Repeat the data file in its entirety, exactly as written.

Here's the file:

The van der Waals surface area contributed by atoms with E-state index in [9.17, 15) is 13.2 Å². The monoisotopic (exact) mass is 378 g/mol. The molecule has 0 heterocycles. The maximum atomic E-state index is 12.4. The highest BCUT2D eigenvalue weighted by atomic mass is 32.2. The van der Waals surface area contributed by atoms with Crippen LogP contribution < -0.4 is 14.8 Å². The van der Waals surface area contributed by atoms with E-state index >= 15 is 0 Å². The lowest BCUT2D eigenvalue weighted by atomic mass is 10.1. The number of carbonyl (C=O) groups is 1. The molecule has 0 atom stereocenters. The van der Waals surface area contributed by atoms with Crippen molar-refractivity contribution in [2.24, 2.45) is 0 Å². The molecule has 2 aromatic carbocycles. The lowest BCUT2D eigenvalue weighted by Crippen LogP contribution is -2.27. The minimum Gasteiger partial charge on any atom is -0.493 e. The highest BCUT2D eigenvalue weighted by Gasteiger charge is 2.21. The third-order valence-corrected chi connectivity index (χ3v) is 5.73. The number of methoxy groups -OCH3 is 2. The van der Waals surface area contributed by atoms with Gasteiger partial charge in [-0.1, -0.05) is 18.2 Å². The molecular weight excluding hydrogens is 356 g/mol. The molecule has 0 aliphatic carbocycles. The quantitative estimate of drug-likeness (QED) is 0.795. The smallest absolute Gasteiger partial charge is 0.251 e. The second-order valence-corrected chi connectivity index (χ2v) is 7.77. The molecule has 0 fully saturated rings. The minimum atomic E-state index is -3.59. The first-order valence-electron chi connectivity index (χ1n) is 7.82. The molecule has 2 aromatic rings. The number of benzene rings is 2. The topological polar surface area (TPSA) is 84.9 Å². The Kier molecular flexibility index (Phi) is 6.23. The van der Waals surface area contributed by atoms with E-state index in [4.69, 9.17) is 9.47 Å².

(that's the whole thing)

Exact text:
The van der Waals surface area contributed by atoms with E-state index in [9.17, 15) is 13.2 Å². The monoisotopic (exact) mass is 378 g/mol. The molecule has 0 heterocycles. The maximum atomic E-state index is 12.4. The highest BCUT2D eigenvalue weighted by atomic mass is 32.2. The van der Waals surface area contributed by atoms with Crippen LogP contribution < -0.4 is 14.8 Å². The van der Waals surface area contributed by atoms with E-state index >= 15 is 0 Å². The lowest BCUT2D eigenvalue weighted by atomic mass is 10.1. The number of carbonyl (C=O) groups is 1. The molecule has 0 atom stereocenters. The van der Waals surface area contributed by atoms with Crippen molar-refractivity contribution in [2.24, 2.45) is 0 Å². The molecule has 2 aromatic carbocycles. The lowest BCUT2D eigenvalue weighted by Crippen LogP contribution is -2.27. The minimum Gasteiger partial charge on any atom is -0.493 e. The highest BCUT2D eigenvalue weighted by Gasteiger charge is 2.21. The third-order valence-corrected chi connectivity index (χ3v) is 5.73. The number of methoxy groups -OCH3 is 2. The van der Waals surface area contributed by atoms with Gasteiger partial charge in [-0.1, -0.05) is 18.2 Å². The molecular weight excluding hydrogens is 356 g/mol. The molecule has 0 aliphatic carbocycles. The quantitative estimate of drug-likeness (QED) is 0.795. The smallest absolute Gasteiger partial charge is 0.251 e. The second-order valence-corrected chi connectivity index (χ2v) is 7.77. The molecule has 0 fully saturated rings. The minimum atomic E-state index is -3.59. The first-order valence-electron chi connectivity index (χ1n) is 7.82. The molecule has 2 aromatic rings. The number of benzene rings is 2. The topological polar surface area (TPSA) is 84.9 Å². The Kier molecular flexibility index (Phi) is 6.23. The van der Waals surface area contributed by atoms with E-state index in [4.69, 9.17) is 9.47 Å².